Kolb was flying into the Dallas-Fort Worth airport from Buffalo, but was stuck on the tarmac for 45 minutes as a bad storm system was moving through the area. Not long after landing, passengers talking on their phones were finding out from loved ones that more than a dozen tornados had touched down in local communities.
After the passenger behind Kolb said out loud that an EF-4 tornado had just hit Granbury, Kolb immediately got on the phone and called his wife.
“I just landed when the tornados had just hit Granbury, so of course I picked up my phone and called my wife because people were talking about it on the plane,” he said. “She was good because she was there at the airport to pick me up, but we had no idea about our house.”
Not knowing the fate of his home was nerve wracking for Kolb and his wife, especially since they had never been so close to a danger zone before despite all their years in Texas.
“That was my first situation where something that devastating with that much power came that close to my house,” he said. “This is our retirement home so it means a lot to my family. So driving home was nerve wracking.”
About halfway home Kolb and his wife couldn’t take the suspense any longer. They called a neighbor hoping to find him home to survey the scene.
“He walked over to our home after I got him on the phone and said everything was fine, but there was a lot of damage on the south side of town,” said Kolb. “That was only about three miles from my house. We were fortunate.”
In total 16 tornados swept through the area responsible for six fatalities and leaving hundreds homeless.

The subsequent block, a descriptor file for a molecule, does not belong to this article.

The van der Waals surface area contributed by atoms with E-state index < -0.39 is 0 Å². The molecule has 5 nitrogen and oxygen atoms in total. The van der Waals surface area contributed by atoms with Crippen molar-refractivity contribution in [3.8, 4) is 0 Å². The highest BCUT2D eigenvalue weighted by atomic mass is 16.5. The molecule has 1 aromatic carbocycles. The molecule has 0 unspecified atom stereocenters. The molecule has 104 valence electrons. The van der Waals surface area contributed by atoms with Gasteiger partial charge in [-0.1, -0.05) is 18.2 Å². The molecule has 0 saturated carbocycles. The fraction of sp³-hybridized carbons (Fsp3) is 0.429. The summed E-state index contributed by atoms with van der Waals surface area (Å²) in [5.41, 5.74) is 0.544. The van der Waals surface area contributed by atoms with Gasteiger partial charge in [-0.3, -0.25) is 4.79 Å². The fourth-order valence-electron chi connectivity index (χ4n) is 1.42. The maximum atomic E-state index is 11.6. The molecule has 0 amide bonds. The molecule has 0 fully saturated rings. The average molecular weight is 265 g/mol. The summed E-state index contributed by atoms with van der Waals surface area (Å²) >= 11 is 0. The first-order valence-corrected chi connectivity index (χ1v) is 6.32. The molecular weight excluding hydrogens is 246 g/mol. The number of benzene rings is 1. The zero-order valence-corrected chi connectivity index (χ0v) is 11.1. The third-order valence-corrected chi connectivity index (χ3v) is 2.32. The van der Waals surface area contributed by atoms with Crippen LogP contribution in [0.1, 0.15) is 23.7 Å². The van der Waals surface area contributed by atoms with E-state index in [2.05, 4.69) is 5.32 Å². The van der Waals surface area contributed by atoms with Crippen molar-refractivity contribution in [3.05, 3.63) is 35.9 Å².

“The next morning we got the family up and drove over there and looked at the devastation and the damage,” Kolb told Buffalobills.com. “It hits you pretty hard. It really did. We decided to contact our church, which does a lot of community stuff in our town. We found out that we had a family that was a victim of the tornado from our church.”
Immediately Kolb and his wife had an idea as to how they could help.
“We had a second home that we had up for sale in the area and we decided to take it off the market,” said Kolb. “We’re setting up for them to live in it until they get their house rebuilt.”
Their church has already put plans in motion to rebuild their fellow parishoner’s home while they live in the Kolb’s former home nearby.
“They’re overwhelmed, not just because of what we’ve offered, but what our church is doing rebuilding their house from scratch,” he said. “It’s a really good opportunity for everybody to lend a hand and for them to forget about their situation for a little bit.”